The competition has been fierce, various people have taken a kicking and at least a few own goals have been scored; the global trade war, much like this year’s FIFA World Cup, has made for compulsive viewing.
From US tariffs of 25% on steel and 10% on aluminium imports back in March, the situation has escalated to major players America, Mexico, Canada, China and the EU promising higher levies on billions of dollars worth of goods – including vehicles and vehicle parts. Fuelled by Donald Trump’s obsession with “winning”, the one-on-one spat between the US and arch-rival China has now clocked up proposed tariffs of at least $250 billion.
This tariff battle has gathered pace so fast, especially in the past few weeks, that it’s difficult to comment on the state of play while the threats and counter-threats keep coming – and amid the lingering suspicion that it could all be over at the drop of a Tweet.
Nonetheless, real-world consequences are already being felt: the cost of those key carmaking materials, steel and aluminium, have increased; automotive manufacturers are looking at reorganising their supply chains; and that most American of motorcycle makers, Harley Davidson, has already decided to shift some production overseas. Furthermore, given the likely impact on production volumes, the industry awaits the ripple of job losses throughout the supply chain.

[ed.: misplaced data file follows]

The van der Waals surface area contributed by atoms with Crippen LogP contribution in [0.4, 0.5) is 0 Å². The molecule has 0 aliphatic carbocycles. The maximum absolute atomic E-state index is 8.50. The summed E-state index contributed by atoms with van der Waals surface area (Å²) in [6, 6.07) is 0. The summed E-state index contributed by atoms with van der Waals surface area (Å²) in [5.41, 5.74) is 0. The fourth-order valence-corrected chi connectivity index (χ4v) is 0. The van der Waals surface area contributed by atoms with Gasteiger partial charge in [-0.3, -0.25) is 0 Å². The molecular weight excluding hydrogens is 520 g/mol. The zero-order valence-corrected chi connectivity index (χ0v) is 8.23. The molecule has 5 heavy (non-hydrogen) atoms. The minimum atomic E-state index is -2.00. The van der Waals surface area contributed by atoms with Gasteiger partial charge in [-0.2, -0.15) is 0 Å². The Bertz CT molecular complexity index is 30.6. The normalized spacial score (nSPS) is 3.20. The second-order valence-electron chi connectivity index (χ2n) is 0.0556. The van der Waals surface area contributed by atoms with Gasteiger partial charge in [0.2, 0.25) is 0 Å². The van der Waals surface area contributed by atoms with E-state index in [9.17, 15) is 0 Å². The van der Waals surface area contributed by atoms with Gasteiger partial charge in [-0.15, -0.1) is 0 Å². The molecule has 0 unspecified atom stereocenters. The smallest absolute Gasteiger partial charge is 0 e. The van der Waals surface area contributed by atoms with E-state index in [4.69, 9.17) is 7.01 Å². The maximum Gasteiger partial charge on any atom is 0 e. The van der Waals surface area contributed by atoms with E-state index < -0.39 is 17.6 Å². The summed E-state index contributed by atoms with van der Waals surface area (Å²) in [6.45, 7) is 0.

Yet while politicians engage in regressive point-scoring, the automotive industry continues to make progress both technologically and in terms of collaboration. For example, as our in-depth feature reveals, the latest truck platooning trials are uncovering the huge benefits to be had in terms of fuel consumption, emissions levels, road utilisation and safety; the capability is here, the challenge will be to negotiate the rules and regulations.
Similarly, talking through difficulties and working out a solution was exactly what occurred during a recent collaborative effort by OEMs, suppliers, logistics providers and the Automotive Industry Action Group to enhance visibility on returnable containers, a lack of which currently costs the industry millions of dollars per year.
Unlike needless trade wars, such industry partnerships bring practical and financial advantages to all participants while also helping to save the planet – showing that, while healthy competition is important, there doesn’t have to be only one winner.
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